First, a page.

This might sound like ancient history to you.
But think back to the spring of 2009 -- two years ago -- when then-Mayor Adrian Fenty’s administration was ensnared in a flap over the disposition of a used fire truck and ambulance to the little town of Sosua in the Dominican Republic.
That ring a bell?
It’s relevant now only because the District’s Office of the Inspector General this week, two years later, has issued a report saying Fenty’s officials and the office of then-Attorney General Peter Nickles acted improperly.
The report confirms that the transfer was not transparent and did not follow city law. It suggests that the Fenty administration tried to obscure and cover up the deal.
Well, pardon us, but doesn’t this report come a little late?
A triumphant news release this week from Ward 3 Council member Mary Cheh praised the report. She had asked for the investigation along with at-large Council member Phil Mendelson. Mendelson is quoted in the release also praising the report for showing wrongdoing.
But two years later? There’s nothing from Cheh or Mendelson about what’s next, whether any legal action is in the works. So we have to ask, so what?
Does the Office of the Inspector General need tougher tools to compel more information more quickly? Does that office need more resources? Does it simply need someone who can write faster? Two years seems like a long time to investigate potential wrongdoing.
The alarm bells were ringing about this shady equipment deal two years ago. It all sounds a little hollow now.
This past weekend seemed to have it all. There were torrential rains and bright sunshine. It all had us in a good mood, except for one thing.
President Barack Obama and his family spent Easter Sunday at the historic Shiloh Baptist Church on 9th Street NW. And like any good American, we’re proud to welcome the president to our hometown places.
But once again, the president basked in the warmth of the Shiloh’s welcome without offering even a muttered word about how sorry he is that he threw the city under the bus in recent budget negotiations with the Republican House.
The parishioners of Shiloh are way too polite to let that insult interfere with Easter, and we understand. We simply want to point out that maybe those who are worthy enough to worship with the president also are worthy of the fundamental rights of citizenship.
• That special election.
Our deadline came before the votes could be counted. Aside from learning who won, we’re interested in what appears to us to be bloated registration rolls.
Do we really have 459,540 registered voters in a city with 600,000 citizens total? We know that the Motor Voter Act -- which allows people to register to vote when they apply for driver’s licenses -- made the numbers jump. But it still seems like a lot to us.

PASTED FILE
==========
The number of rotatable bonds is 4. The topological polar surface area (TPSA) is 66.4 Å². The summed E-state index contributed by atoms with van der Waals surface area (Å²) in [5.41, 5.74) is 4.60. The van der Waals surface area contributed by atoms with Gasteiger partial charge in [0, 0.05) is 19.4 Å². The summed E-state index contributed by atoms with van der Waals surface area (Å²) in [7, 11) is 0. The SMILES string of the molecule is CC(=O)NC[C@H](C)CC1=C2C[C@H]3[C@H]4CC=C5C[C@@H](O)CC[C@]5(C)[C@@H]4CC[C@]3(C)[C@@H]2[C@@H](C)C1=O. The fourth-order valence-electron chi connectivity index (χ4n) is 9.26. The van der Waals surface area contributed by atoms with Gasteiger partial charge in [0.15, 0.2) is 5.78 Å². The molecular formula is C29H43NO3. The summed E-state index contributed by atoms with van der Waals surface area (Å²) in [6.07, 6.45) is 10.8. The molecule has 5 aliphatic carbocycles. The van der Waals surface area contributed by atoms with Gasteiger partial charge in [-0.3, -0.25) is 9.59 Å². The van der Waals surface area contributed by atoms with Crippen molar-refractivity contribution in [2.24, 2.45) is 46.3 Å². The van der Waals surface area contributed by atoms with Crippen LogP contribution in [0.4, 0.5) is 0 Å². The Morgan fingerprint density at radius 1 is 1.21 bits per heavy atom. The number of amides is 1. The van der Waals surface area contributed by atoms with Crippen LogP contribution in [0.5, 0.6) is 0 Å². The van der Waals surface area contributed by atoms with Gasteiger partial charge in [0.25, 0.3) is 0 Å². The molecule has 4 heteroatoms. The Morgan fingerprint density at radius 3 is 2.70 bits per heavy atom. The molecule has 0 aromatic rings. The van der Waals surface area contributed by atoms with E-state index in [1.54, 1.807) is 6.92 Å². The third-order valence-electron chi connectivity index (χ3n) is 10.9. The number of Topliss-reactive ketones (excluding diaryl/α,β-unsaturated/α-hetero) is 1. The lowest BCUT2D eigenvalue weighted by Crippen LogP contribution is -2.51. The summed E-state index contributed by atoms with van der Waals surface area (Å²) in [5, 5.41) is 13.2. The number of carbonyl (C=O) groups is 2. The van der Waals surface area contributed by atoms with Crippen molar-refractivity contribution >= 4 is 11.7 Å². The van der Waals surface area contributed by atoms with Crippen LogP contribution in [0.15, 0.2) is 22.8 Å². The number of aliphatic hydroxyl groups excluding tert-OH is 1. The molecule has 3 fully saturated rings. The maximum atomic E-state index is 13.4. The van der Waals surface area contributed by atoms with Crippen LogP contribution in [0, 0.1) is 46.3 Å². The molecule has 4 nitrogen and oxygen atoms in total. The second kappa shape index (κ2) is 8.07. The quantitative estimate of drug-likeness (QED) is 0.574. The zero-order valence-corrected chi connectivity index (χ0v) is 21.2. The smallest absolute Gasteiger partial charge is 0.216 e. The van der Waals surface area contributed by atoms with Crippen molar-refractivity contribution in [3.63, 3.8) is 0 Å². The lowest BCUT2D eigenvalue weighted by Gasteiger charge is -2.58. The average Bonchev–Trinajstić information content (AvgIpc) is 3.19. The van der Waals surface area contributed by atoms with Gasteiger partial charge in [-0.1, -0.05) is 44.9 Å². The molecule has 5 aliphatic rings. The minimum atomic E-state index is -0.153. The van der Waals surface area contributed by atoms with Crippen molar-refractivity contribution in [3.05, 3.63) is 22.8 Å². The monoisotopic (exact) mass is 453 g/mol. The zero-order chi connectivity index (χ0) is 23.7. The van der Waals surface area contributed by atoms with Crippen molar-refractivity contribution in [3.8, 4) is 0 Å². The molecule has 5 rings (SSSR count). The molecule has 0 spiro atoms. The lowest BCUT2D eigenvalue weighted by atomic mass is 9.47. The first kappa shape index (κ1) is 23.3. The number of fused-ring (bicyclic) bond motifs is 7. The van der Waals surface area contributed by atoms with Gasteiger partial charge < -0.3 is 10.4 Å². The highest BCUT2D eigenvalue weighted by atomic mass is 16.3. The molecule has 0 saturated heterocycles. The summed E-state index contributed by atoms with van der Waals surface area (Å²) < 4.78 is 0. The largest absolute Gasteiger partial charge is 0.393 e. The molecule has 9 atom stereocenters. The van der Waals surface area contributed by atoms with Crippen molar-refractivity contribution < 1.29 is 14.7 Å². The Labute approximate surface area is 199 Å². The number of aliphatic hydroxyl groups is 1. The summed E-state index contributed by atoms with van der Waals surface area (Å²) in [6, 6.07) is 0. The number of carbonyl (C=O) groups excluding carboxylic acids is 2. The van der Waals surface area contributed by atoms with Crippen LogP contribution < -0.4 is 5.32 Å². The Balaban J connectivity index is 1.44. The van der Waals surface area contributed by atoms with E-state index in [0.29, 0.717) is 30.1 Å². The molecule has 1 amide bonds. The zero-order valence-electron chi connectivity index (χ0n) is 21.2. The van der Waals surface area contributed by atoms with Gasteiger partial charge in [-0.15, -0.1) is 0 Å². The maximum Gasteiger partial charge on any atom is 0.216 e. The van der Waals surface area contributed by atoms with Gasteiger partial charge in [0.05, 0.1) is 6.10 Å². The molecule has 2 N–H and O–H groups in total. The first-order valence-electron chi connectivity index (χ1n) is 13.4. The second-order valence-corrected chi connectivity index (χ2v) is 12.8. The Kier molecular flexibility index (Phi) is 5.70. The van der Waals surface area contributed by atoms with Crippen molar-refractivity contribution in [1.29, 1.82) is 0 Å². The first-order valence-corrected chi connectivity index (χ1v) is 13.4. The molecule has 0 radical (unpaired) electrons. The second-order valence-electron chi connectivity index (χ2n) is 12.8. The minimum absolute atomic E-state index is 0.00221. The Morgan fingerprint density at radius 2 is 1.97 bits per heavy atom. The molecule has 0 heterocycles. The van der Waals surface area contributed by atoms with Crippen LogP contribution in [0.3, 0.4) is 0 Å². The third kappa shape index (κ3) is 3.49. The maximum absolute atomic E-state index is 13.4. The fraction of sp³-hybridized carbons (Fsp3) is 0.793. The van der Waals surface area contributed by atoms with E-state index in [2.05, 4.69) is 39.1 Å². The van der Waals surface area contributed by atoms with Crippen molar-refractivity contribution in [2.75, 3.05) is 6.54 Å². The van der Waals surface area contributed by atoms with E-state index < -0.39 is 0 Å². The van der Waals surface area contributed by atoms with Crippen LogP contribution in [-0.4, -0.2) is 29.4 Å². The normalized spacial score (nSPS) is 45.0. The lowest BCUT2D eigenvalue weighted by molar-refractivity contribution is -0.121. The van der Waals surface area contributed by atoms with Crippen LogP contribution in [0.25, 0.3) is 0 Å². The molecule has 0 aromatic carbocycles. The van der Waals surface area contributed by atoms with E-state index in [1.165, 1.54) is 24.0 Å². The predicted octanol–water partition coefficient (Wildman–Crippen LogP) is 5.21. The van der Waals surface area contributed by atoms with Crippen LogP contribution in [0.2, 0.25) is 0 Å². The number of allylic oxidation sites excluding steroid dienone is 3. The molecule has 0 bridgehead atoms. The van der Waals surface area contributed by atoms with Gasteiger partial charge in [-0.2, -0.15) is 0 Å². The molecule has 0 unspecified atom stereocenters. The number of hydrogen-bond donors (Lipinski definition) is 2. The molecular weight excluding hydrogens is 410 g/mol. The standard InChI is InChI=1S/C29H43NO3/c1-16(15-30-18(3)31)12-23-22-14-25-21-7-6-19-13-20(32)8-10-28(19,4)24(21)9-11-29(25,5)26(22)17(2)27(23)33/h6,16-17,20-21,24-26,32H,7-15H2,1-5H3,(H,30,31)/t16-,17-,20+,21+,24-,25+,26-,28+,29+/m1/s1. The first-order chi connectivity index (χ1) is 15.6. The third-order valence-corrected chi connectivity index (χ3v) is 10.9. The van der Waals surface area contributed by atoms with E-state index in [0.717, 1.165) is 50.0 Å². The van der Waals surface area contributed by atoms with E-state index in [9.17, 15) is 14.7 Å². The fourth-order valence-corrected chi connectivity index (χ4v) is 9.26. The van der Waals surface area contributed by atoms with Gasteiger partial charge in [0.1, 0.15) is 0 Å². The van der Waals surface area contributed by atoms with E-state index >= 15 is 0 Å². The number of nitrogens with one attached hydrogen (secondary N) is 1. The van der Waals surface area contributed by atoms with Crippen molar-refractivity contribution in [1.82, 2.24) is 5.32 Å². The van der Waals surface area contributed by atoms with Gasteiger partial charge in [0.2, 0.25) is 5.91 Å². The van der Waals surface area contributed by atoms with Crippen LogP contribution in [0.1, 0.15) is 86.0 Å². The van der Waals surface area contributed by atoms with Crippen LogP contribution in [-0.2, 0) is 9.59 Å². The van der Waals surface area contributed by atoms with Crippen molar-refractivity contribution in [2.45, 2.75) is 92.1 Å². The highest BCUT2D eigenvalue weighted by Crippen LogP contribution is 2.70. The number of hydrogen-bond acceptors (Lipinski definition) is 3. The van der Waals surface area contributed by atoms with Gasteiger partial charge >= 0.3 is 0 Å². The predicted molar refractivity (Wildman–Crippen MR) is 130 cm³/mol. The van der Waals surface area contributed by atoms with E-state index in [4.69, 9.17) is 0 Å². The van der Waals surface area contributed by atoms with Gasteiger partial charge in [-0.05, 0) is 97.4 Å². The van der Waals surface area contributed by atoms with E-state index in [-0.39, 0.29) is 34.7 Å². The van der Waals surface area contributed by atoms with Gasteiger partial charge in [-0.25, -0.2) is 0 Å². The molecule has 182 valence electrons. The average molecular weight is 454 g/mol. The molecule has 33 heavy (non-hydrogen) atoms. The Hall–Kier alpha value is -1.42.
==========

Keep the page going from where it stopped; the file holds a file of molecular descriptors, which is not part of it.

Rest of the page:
Before Tuesday, there was a lot of speculation on voter turnout. The highest estimated number we saw was 50,000. That would be more than 10 percent of the registered voters. A 30 percent turnout would be about 150,000 votes.
The last special election for an at-large council seat was in 1997. In that race, there were 341,407 registered voters. Of that number, only 25,701 people cast ballots, significantly less than 10 percent. Then-newcomer David Catania got 10,818 votes to defeat veteran politician Arrington Dixon, who received 9,621 votes.
Now the rolls show we have 118,133 more voters.
Regardless of who the winners are this week, maybe there are ought to be a closer look at the voter rolls. The elections office (in a Tweet) said “criteria for removal very limited.” Certainly no name should be removed even remotely casually, but the integrity of the system should require as accurate a count as possible.
• That siren-blaring escort.
As we write this, the Metropolitan Police Department is still investigating the high-speed police escort given Hollywood personality Charlie Sheen last week. (We avoid saying “actor” because we like to reserve that word for real actors.)
Why in the world anyone in the police department would approve this extracurricular activity escapes us. But it does remind us that we see a lot of police vehicles of all types, local and federal, dashing about town with sirens blaring and lights flashing. Unfortunately, we’ve seen sirens briefly turned on for an officer to make a U-turn or other non-emergency maneuver.
We wonder and worry that all this siren stuff will become even more routine, risking a possibility that perhaps ordinary drivers and vehicles will stop rushing to get out of the way. Then there could be real trouble.
• For this, no sirens, please.
On a nicer note, May 12 has been set for the annual lunch to honor the officers of the Metropolitan Police Department’s 2nd District.
The 2nd District Citizens Advisory Council is sponsoring the lunch. More than 300 officers were fed last year. The council could use some help with donations of soda, juice and water (dropped off at the station on Idaho Avenue). The group is also looking for desserts to serve that day. But think healthy: We all need to back away from the dessert table these days.
• Now, this final word.
Former Maryland Gov. William Donald Schaefer was to be laid to rest today. A great deal has been said and written about his fine public service, and it’s good to know that people haven’t been saying all those nice things simply because he died. Schaefer was an original. He had impact. And, for news reporters, he was the best reason ever to visit Annapolis. Rest in peace, Gov. Schaefer. Rest in peace.